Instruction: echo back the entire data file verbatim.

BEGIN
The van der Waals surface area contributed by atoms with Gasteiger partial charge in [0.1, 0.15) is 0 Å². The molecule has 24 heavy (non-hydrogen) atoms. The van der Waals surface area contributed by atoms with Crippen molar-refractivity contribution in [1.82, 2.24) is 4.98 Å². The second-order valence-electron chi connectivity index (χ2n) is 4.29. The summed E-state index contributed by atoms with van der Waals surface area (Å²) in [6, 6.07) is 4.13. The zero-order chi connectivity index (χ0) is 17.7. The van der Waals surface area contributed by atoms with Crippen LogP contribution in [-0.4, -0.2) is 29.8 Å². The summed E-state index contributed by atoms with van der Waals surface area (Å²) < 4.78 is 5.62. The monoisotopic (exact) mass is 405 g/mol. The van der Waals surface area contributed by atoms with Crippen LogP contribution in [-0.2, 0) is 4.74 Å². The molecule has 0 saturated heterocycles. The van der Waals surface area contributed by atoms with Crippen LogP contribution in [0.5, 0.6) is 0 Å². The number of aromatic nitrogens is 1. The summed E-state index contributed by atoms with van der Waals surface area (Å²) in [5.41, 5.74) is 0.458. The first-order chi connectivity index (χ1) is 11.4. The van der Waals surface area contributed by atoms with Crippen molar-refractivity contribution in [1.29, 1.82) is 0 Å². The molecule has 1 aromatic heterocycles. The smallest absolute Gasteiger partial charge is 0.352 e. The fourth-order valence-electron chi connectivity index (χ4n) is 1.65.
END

The van der Waals surface area contributed by atoms with Gasteiger partial charge in [0.1, 0.15) is 0 Å². The molecule has 24 heavy (non-hydrogen) atoms. The van der Waals surface area contributed by atoms with Crippen molar-refractivity contribution in [1.82, 2.24) is 4.98 Å². The second-order valence-electron chi connectivity index (χ2n) is 4.29. The summed E-state index contributed by atoms with van der Waals surface area (Å²) in [6, 6.07) is 4.13. The zero-order chi connectivity index (χ0) is 17.7. The van der Waals surface area contributed by atoms with Crippen LogP contribution in [-0.4, -0.2) is 29.8 Å². The summed E-state index contributed by atoms with van der Waals surface area (Å²) < 4.78 is 5.62. The monoisotopic (exact) mass is 405 g/mol. The van der Waals surface area contributed by atoms with Crippen LogP contribution in [-0.2, 0) is 4.74 Å². The molecule has 0 saturated heterocycles. The van der Waals surface area contributed by atoms with Crippen LogP contribution in [0.5, 0.6) is 0 Å². The number of aromatic nitrogens is 1. The summed E-state index contributed by atoms with van der Waals surface area (Å²) in [5.41, 5.74) is 0.458. The first-order chi connectivity index (χ1) is 11.4. The van der Waals surface area contributed by atoms with Crippen molar-refractivity contribution in [1.29, 1.82) is 0 Å². The molecule has 1 aromatic heterocycles. The smallest absolute Gasteiger partial charge is 0.352 e. The fourth-order valence-electron chi connectivity index (χ4n) is 1.65.